By Lionel Bopage –
During the 1988-1990 period, the state security apparatus under the political direction of President JR Jayewardene and President R Premadasa is said to have killed about 60,000 young people in the south and the JVP also went on a killing spree on the pretext of opposing the 13th amendment to the Constitution of Sri Lanka. During the same period, Lieutenant Colonel Nandasena Gotabaya Rajapaksa was said to have been in charge of the Sri Lanka Army base in the Matale district and responsible for the lives of thousands of youth that had disappeared.
In April 2012, when the FSP was preparing for its first congress, it became known that Kumar and comrade Dimuthu Attygalle had been abducted and their whereabouts were unknown. Members of the FSP in general, and the two kidnapped members in particular, had been under surveillance of the state security forces. According to Dimuthu, her abductors had bundled her into a van and blindfolded her. While being held, her legs and hands had been chained. However, the abductors had repeatedly denied any connection with the state, but had questioned her if the FSP had any plans for military activity, any foreign or LTTE contacts and any sources of funding. After Kumar’s release, Dimuthu had been dropped at a place close to the FSP head office.
In the late 1980s, Kumar had been a member of the JVP’s Socialist Students’ Union, and taken part in the JVP’s campaign against devolution of power and the Indo-Lanka Accord. The JVP had been involved in killing many workers and its political opponents, who did not support its stand on Indo-Lanka Accord. He had led the JVP in a military campaign against the Indian Army in the Trincomalee District in 1989 until he was arrested. Kumar later fled Sri Lanka to obtain Australian citizenship. Dimuthu had also been a member of the JVP’s Socialist Students’ Union since the late 1980s and has been the organiser of the FSP’s Socialist Women’s Union. Despite these circumstances, many in the JVP and some other commentators expressed the view that this ‘disappearance’ was an inside job. According to them, the abduction had been stage managed by them to gain publicity for the FSP’s first congress and or to embarrass the government. In addition, stories to the effect that Indians would have played a role in this abduction as Kumar was an explosives expert involved in planting road side bombs to kill Indian Peace Keeping Forces (IPKF).
The Defence Secretary and the state propagated the idea that there could be many more cases like Kumar, who have assumed new identities for political and economic reasons. When Kumar emerged from his abduction, the Island’s ‘defence’ journalist wrote that no less person than Australian High Commissioner in Colombo, Robyn Mudie, produced Gunaratnam’s passport issued courtesy the government of Australia bearing the name Noel Mudalige. Sri Lanka requested HC Mudie to prove Gunaratnam’s arrival in Sri Lanka after she sought Defence Secretary Gotabhaya Rajapaksa’s intervention to locate the missing man whom she identified as an Australian citizen. Sri Lanka requested the top Australian diplomat to prove Gunaratnam’s arrival in Sri Lanka as records at Bandaranaike International Airport didn’t show any Australian passport holder by that name entering the country. The abduction of Kumar and Dimuthu was condemned by many including the current Prime Minister (then the leader of Opposition) Ranil Wickremesinghe who stated that continuing disappearances, in spite of the conclusion of the conflict in May 2009 proved the deterioration of law and order and the government’s failure to tackle the situation.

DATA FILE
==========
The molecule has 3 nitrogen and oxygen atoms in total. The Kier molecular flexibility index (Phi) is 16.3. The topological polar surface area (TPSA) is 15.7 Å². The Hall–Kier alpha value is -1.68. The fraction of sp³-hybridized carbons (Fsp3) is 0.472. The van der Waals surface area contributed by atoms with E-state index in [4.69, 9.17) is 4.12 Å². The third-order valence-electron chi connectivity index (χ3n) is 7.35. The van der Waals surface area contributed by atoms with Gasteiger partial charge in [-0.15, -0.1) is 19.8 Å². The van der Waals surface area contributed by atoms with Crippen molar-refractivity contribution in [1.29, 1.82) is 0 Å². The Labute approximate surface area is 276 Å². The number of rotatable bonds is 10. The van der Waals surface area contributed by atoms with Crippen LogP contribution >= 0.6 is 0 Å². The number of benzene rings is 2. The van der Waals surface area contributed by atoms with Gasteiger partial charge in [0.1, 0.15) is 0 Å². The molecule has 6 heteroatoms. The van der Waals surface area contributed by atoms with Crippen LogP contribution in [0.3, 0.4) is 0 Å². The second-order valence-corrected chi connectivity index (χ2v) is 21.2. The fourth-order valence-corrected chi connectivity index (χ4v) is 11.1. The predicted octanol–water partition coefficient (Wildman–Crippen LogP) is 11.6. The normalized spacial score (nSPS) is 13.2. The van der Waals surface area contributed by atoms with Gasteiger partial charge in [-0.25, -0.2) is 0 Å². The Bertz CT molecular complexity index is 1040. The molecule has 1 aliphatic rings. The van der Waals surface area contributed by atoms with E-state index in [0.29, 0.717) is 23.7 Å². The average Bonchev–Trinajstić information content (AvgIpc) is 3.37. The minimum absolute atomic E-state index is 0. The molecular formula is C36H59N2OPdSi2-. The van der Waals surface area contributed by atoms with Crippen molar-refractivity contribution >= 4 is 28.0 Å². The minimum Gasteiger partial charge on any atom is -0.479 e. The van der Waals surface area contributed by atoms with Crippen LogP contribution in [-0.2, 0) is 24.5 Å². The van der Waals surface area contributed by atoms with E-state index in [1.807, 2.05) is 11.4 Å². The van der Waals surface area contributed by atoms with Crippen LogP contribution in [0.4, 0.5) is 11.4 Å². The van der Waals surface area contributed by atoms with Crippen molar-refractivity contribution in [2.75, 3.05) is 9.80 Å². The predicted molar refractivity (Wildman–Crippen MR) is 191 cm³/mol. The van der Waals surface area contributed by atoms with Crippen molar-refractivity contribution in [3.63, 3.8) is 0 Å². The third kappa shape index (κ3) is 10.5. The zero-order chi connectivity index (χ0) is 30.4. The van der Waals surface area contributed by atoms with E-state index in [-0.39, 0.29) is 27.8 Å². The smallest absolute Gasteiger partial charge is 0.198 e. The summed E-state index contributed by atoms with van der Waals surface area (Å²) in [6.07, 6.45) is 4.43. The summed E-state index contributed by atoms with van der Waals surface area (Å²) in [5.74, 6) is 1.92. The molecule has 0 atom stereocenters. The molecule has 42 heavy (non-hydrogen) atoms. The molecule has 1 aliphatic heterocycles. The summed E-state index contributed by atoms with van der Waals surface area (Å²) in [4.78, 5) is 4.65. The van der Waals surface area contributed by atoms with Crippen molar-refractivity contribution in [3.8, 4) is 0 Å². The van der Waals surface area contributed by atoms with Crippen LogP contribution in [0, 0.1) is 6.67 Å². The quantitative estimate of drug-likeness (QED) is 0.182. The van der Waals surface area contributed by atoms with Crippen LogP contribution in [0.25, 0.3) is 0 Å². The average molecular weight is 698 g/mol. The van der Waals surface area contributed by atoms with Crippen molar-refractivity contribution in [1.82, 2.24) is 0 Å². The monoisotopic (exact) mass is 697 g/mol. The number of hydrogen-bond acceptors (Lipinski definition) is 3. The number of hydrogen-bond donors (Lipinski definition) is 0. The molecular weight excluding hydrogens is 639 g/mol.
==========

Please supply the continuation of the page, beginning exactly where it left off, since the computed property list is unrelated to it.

To clarify matters, I will refer to certain statements Kumar and the then High Commissioner of Sri Lanka in Australia, Thisara Samarasinghe had made during the ABC Lateline Interview held on 11 April 2012. According to Kumar, who took part in the interview while at his home in Sydney, he had been a long time JVP activist, and he had not committed any human rights abuses. Nevertheless, he said, he had to respond to certain challenges posed by the anti-democratic activities of the Sri Lankan state. Kumar had been in Sri Lanka on an Australian passport under the name Noel Mudalige, since September 2011 prior to the launch of the FSP on April 9, 2012. He was to speak at the inauguration of the party. However, he was abducted on the 7th.
*To be continued
 The National Organizer of the Socialist Women’s Union and the Secretary for Women’s and International Affairs of the FSP.
 According to the information, there had been 29 disappearances in Sri Lanka between February and March 2012, and a total of fifty-six disappearances over the six months prior.
 FSP activists Lalith Weeraraj and Kugan Muruganandan had been abducted on 9th December 2011 in Jaffna and not been seen or heard since then. There has been no information or credible investigation into their disappearance despite widespread protests, local and international campaigns and a habeas corpus petition filed at the Appeal Court in Sri Lanka.